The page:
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Introduction I. Conceptual and Clinical Foundations of ICAT-BN 1. An Overview of Bulimia Nervosa: Diagnosis, Complications, and Treatment 2. How Bulimia Nervosa Is Conceptualized in ICAT-BN 3. Emotion Focus, Structure, Goals, and Strategies in ICAT-BN 4. Core Skills and the Therapeutic Alliance in ICAT-BN II. Four Phases of Treatment Using ICAT-BN 5. Beginning, Engagement, and Education (Phase I) 6. Making Plans for Eating and Managing Urges (Phase II) 7. Modifying Responses to Situational and Emotional Cues (Phase III) 8. Stabilizing Treatment Gains and Termination (Phase IV) III. ICAT-BN Patient Handouts and Skill Cards
Stephen A. Wonderlich, PhD, is the Chester Fritz Distinguished University Professor in the Department of Clinical Neuroscience at the University of North Dakota School of Medicine and Health Sciences and Director of Clinical Research at the Neuropsychiatric Research Institute. He is also Chairperson of the Eating Disorder Department at Sanford Health in Fargo, North Dakota. Past president of the Academy for Eating Disorders, he is a recipient of the Leadership Award in Research from the Academy for Eating Disorders and the Price Family Award for Research Excellence from the National Eating Disorders Association. Dr. Wonderlich's research interests include the development of new treatments for individuals with eating disorders and the identification of factors that either maintain or increase the risk for eating disorders. Widely published, he serves on several journal editorial boards and has written or edited seven books. Carol B. Peterson, PhD, is Associate Professor in the Department of Psychiatry and Adjunct Assistant Professor in the Department of Psychology at the University of Minnesota. She is a Fellow of the Academy for Eating Disorders and a member of the editorial board of the International Journal of Eating Disorders. Dr. Peterson's research focuses on the assessment, diagnosis, and treatment of eating disorders, particularly psychotherapy treatment outcome studies. She also maintains a clinical practice and serves as Training Director at the Emily Program, an eating disorders treatment center. Tracey Leone Smith, PhD, is Associate Professor in the Menninger Department of Psychiatry and Behavioral Sciences at Baylor College of Medicine in Houston. She serves as Psychotherapy Coordinator in Mental Health Services at the Department of Veterans Affairs Central Office. Dr. Smith's research has broadly focused on psychotherapy research, personality disorders, and the interpersonal processes that contribute to the etiology and treatment of mental health problems. Marjorie H. Klein, PhD, is Professor of Psychiatry (Emeritus) in the Department of Psychiatry at the University of Wisconsin Medical School and in the Women's Studies Program at the University of Wisconsin. Her research has focused primarily on psychotherapy process and outcome research. She has developed methods for assessing patient experiential involvement and change in psychotherapy and measures for personality disorders and personality change. Other research has focused on the role of stress in family functioning and child development. Dr. Klein has published more than 100 journal articles and three books, has given more than 130 presentations, and has served on the editorial boards of seven journals, including the Journal of Psychotherapy Practice and Research and the Journal of Personality Disorders. James E. Mitchell, MD, is the NRI/Lee A. Christoferson MD Professor and Chair of the Department of Clinical Neuroscience at the University of North Dakota School of Medicine and Health Sciences. He is also the Chester Fritz Distinguished University Professor and serves as president and Scientific Director of the Neuropsychiatric Research Institute. Dr. Mitchell's research focuses on eating disorders, obesity, and bariatric surgery. Past president of the Academy for Eating Disorders and the Eating Disorders Research Society, he has received the Lifetime Achievement Award for Research in Eating Disorders from the Academy for Eating Disorders, the Award for Research Leadership from the National Eating Disorders Coalition, and the Research Award from the Eating Disorders Research Society. He serves on the editorial boards of the International Journal of Eating Disorders and Surgery for Obesity and Related Diseases, has written over 500 scientific articles, and is author, coauthor, or editor of 19 books. Scott J. Crow, MD, is Professor of Psychiatry at the University of Minnesota and Director of Research at the Emily Program. He is also Program Director for the Midwest Regional Postdoctoral Training Program in Eating Disorders Research. Dr. Crow's research focuses on eating disorders and obesity. Past president of the Academy for Eating Disorders, he is Editor-in-Chief of Eating Disorders Review. He has written over 200 scientific articles in the fields of eating disorders and obesity.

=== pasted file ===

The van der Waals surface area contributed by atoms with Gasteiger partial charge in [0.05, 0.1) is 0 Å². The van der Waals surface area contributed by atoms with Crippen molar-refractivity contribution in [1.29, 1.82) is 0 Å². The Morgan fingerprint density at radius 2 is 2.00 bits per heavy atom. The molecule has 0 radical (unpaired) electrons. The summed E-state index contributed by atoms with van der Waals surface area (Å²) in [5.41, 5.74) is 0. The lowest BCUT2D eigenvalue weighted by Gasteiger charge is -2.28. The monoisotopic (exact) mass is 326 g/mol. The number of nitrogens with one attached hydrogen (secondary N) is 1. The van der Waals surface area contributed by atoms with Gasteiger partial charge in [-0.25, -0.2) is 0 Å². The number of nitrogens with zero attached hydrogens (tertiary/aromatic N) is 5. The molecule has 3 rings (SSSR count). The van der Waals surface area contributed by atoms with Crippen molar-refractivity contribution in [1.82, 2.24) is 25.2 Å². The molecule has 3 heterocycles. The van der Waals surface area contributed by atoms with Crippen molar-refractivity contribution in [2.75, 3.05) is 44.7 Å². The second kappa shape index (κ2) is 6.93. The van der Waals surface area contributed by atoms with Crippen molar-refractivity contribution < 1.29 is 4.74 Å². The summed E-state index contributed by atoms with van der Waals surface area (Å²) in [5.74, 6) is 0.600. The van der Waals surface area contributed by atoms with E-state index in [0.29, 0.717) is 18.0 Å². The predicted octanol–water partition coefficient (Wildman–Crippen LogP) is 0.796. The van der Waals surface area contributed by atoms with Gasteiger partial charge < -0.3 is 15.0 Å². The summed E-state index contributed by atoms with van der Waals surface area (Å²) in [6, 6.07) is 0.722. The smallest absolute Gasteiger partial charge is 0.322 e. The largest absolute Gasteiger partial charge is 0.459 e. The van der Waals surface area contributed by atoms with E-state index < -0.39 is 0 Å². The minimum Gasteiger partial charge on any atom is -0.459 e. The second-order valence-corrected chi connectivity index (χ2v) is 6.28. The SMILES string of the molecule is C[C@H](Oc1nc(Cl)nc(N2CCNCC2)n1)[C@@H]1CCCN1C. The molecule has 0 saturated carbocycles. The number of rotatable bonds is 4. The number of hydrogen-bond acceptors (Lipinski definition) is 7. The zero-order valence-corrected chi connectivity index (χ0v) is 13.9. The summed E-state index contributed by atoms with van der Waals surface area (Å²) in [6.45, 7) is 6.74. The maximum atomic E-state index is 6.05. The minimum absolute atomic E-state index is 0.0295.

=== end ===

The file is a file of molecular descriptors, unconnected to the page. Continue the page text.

"Written by an internationally renowned team of eating disorder experts, this book presents a cutting-edge approach to treating BN. ICAT-BN is founded on decades of scientific research into what works in the treatment of psychopathology, and introduces a novel framework for integrating new and established strategies and techniques. This gem of a book is a valuable resource for clinicians."--Ruth Striegel Weissman, PhD, Walter A. Crowell University Professor of the Social Sciences, Wesleyan University "This manual intertwines clinical insights and extensive scientific inquiry. The authors have successfully mapped out their innovative intervention, clearly describing the processes and techniques needed for change and providing a practical plan. The book is rich with clinical examples and clever, meaningful teaching strategies. This is a wonderful addition to the clinician's toolkit and an example of successful translation for the scientist."--Janet Treasure, PhD, FRCP, FRCPsych, Director, Eating Disorders Research Unit, Kings College London, United Kingdom "Wonderlich and colleagues provide elegant conceptual models of the onset and maintenance of BN, integrating findings from psychological science and their own innovative work on the moment-to-moment cognitive and emotional context of disordered eating behaviors. The models are linked to a series of therapeutic strategies and specific interventions, including reproducible patient handouts. A beautifully realized manual."--Marsha D. Marcus, PhD, Department of Psychiatry, University of Pittsburgh School of Medicine "Practical, comprehensive, evidence based--if you are going to buy one book on the treatment of BN, this should be it! The heart of the book is the detailed, practical recommendations for treatment that can only come from a group of highly experienced clinicians. ICAT-BN is a compelling integration of three decades of clinical research and practice by some of the field's most rigorous thought leaders. Wonderlich et al. artfully address the dual importance of behavioral symptom management and the often-neglected role of the therapeutic relationship in psychotherapy effectiveness. They also offer a unique perspective on emotional dysregulation as a trigger for binge eating."--Craig Johnson, PhD, FAED, Chief Science Officer and Director of the Family Institute, Eating Recovery Center, Denver, Colorado